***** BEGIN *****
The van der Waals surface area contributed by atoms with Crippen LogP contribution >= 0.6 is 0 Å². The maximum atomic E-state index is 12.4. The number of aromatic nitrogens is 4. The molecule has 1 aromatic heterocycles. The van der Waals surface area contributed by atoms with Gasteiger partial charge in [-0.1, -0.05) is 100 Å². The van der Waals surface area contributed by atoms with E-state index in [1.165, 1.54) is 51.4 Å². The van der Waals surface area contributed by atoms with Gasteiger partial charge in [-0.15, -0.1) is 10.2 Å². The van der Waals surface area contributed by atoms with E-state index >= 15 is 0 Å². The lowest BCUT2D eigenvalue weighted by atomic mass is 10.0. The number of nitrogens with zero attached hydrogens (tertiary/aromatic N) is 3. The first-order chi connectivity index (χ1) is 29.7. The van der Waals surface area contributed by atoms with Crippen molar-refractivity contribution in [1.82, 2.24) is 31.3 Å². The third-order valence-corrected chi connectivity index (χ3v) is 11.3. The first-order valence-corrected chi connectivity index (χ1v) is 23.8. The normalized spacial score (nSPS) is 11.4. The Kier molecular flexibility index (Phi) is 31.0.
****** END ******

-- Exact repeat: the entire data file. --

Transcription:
The van der Waals surface area contributed by atoms with Crippen LogP contribution >= 0.6 is 0 Å². The maximum atomic E-state index is 12.4. The number of aromatic nitrogens is 4. The molecule has 1 aromatic heterocycles. The van der Waals surface area contributed by atoms with Gasteiger partial charge in [-0.1, -0.05) is 100 Å². The van der Waals surface area contributed by atoms with E-state index in [1.165, 1.54) is 51.4 Å². The van der Waals surface area contributed by atoms with Gasteiger partial charge in [-0.15, -0.1) is 10.2 Å². The van der Waals surface area contributed by atoms with E-state index >= 15 is 0 Å². The lowest BCUT2D eigenvalue weighted by atomic mass is 10.0. The number of nitrogens with zero attached hydrogens (tertiary/aromatic N) is 3. The first-order chi connectivity index (χ1) is 29.7. The van der Waals surface area contributed by atoms with Crippen molar-refractivity contribution in [1.82, 2.24) is 31.3 Å². The third-order valence-corrected chi connectivity index (χ3v) is 11.3. The first-order valence-corrected chi connectivity index (χ1v) is 23.8. The normalized spacial score (nSPS) is 11.4. The Kier molecular flexibility index (Phi) is 31.0.